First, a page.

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- Otto Posterman
- Posts: 4107
- Joined: Fri Dec 04, 2009 3:27 am
Venus, Mercury, and the Waning Moon
Yesterday, early morning risers around planet Earth were treated to a waning Moon low in the east as the sky grew bright before dawn
. From the Island of Ortigia, Syracuse, Sicily, Italy this simple snapshot found the slender sunlit crescent just before sunrise. Never wandering far from the Sun in Earth's sky, inner planets Venus and Mercury shared the calm seaside view. Also in the frame
, right of the line-up of Luna and planets, is bright star Spica, alpha star of the constellation Virgo and one of the 20 brightest stars
in Earth's night. Tomorrow the Moon will be
New. The dark lunar disk means mostly dark nights for planet Earth in the coming week and a good chance to watch the annual Leonid Meteor Shower
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- Location: Nebraska
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Smile today; tomorrow's another day!
Sa Ji Tario
The image brings back memories of childhood on the way to school with a full moon sunrise, stepping on frost
- Vacationer at Tralfamadore
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- Location: Alexandria, Virginia
<<Ortygia (Italian: Ortigia; Greek: Ὀρτυγία) is a small island which is the historical centre of the city of Syracuse, Sicily. The island, also known as the Città Vecchia (Old City), contains many historical landmarks. The name originates from the ancient Greek ortyx (ὄρτυξ), which means "Quail".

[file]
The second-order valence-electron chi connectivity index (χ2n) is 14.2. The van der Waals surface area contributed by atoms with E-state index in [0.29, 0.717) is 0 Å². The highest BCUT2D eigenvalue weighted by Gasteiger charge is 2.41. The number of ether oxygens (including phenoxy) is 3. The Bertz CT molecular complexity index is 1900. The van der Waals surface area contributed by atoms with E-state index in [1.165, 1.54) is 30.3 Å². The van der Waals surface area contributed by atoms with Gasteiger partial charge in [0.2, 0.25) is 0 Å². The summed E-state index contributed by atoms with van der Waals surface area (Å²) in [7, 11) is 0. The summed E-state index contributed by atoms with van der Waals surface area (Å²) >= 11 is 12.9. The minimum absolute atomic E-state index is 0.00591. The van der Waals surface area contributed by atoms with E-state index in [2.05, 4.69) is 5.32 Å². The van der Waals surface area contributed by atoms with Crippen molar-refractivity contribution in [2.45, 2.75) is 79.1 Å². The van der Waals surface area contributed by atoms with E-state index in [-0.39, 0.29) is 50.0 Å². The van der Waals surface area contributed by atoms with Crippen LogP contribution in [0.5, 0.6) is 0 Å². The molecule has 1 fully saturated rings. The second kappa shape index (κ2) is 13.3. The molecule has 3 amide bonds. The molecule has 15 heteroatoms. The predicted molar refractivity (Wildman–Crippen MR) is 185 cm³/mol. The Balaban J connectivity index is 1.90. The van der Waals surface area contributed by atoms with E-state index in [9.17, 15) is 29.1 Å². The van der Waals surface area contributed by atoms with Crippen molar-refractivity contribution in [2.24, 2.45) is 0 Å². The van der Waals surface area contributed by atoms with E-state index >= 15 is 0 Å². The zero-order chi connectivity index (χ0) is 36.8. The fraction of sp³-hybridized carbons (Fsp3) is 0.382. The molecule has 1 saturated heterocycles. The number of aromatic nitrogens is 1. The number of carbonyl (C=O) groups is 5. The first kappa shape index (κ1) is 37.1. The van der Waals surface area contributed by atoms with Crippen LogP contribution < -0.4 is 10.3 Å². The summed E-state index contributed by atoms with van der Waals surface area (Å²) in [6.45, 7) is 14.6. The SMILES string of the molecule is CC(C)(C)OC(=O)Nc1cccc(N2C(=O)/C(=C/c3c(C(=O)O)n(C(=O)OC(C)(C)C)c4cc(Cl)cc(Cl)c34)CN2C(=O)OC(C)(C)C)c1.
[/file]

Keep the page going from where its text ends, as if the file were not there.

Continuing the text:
The Homeric Hymn to Delian Apollo has it that the goddess Leto stopped at Ortygia to give birth to Artemis, the Greek goddess of the Moon. Artemis then helped Leto across the sea to the island of Delos, where Leto gave birth to her twin brother Apollo, the Greek goddess of the Sun. Other ancient sources state that the twins were born in the same place – which was either Delos or Ortygia. Further, there were perhaps a half-dozen other places called Ortygia, so that the identification is uncertain.
It was also said that Asteria, the sister of Leto, metamorphosed into a quail (Ortyx), threw herself into the sea, and was metamorphosed into the island of Ortygia. Another myth suggested that it was Delos, rather than Ortygia. Ortygia was the mythological home of Arethusa, a chaste nymph who, while fleeing a river god, was transformed by Artemis into a spring, traversed underground and appeared here, thus providing water for the city. Arethusa and her pursuer, the river god Alpheus, came from Arcadia in Greece.>>